Exploring factors related to the anger superiority effect in children with Autism Spectrum Disorder

May, T., Cornish, K. and Rinehart, N. J. 2016, Exploring factors related to the anger superiority effect in children with Autism Spectrum Disorder, Brain and cognition, vol. 106, pp. 65-71, doi: 10.1016/j.bandc.2016.05.004.

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Title Exploring factors related to the anger superiority effect in children with Autism Spectrum Disorder
Author(s) May, T.ORCID iD for May, T. orcid.org/0000-0001-8705-4180
Cornish, K.
Rinehart, N. J.ORCID iD for Rinehart, N. J. orcid.org/0000-0001-6109-3958
Journal name Brain and cognition
Volume number 106
Start page 65
End page 71
Total pages 7
Publisher Eselvier
Place of publication Amsterdam, The Netherlands
Publication date 2016-07
ISSN 1090-2147
Keyword(s) Anger superiority effect
Anxiety
Autism Spectrum Disorder
Speeded attention to threat
Threat detection
Science & Technology
Social Sciences
Life Sciences & Biomedicine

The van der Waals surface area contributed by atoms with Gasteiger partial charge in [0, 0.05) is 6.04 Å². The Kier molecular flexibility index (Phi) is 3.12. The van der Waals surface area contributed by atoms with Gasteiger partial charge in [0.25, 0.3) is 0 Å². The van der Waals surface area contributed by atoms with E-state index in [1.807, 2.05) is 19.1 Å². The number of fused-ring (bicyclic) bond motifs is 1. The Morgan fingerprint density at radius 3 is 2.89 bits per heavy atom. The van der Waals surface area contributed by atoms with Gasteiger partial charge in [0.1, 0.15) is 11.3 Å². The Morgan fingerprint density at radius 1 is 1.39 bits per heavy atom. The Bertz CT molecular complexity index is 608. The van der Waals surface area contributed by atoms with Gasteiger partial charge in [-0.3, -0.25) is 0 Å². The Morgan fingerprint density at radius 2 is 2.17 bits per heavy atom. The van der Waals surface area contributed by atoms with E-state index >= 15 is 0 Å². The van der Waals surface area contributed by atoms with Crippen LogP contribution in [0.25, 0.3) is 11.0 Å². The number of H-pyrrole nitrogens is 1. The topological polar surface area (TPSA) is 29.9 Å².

Neurosciences
Psychology, Experimental
Neurosciences & Neurology
Psychology
FACIAL EXPRESSIONS
PSYCHOMETRIC PROPERTIES
ASPERGER-SYNDROME
ANGRY FACES
CROWD
AMYGDALA
ADOLESCENTS
ADULTS
SCALE
Summary Despite face and emotion recognition deficits, individuals with Autism Spectrum Disorder (ASD) appear to experience the anger superiority effect, where an angry face in a crowd is detected faster than a neutral face. This study extended past research to examine the impacts of ecologically valid photographic stimuli, gender and anxiety symptoms on the anger superiority effect in children with and without ASD. Participants were 81, 7-12year old children, 42 with ASD matched on age, gender and perceptual IQ to 39 typically developing (TYP) children. The photographic stimuli did not impact on task performance in ASD with both groups exhibiting the anger superiority effect. There were no gender differences and no associations with anxiety. Age was associated with the effect in the TYP but not ASD group. These findings confirm a robust effect of speeded detection of threat in ASD which does not appear to be confounded by gender or anxiety, but may have different underlying age-associated mechanisms.
Language eng
DOI 10.1016/j.bandc.2016.05.004
Field of Research 179999 Psychology and Cognitive Sciences not elsewhere classified
1109 Neurosciences
1701 Psychology
1702 Cognitive Science
Socio Economic Objective 970117 Expanding Knowledge in Psychology and Cognitive Sciences
HERDC Research category C1 Refereed article in a scholarly journal
ERA Research output type C Journal article
Copyright notice ©2016, Elsevier
Persistent URL http://hdl.handle.net/10536/DRO/DU:30084227

Document type: Journal Article
Collections: Faculty of Health
School of Psychology
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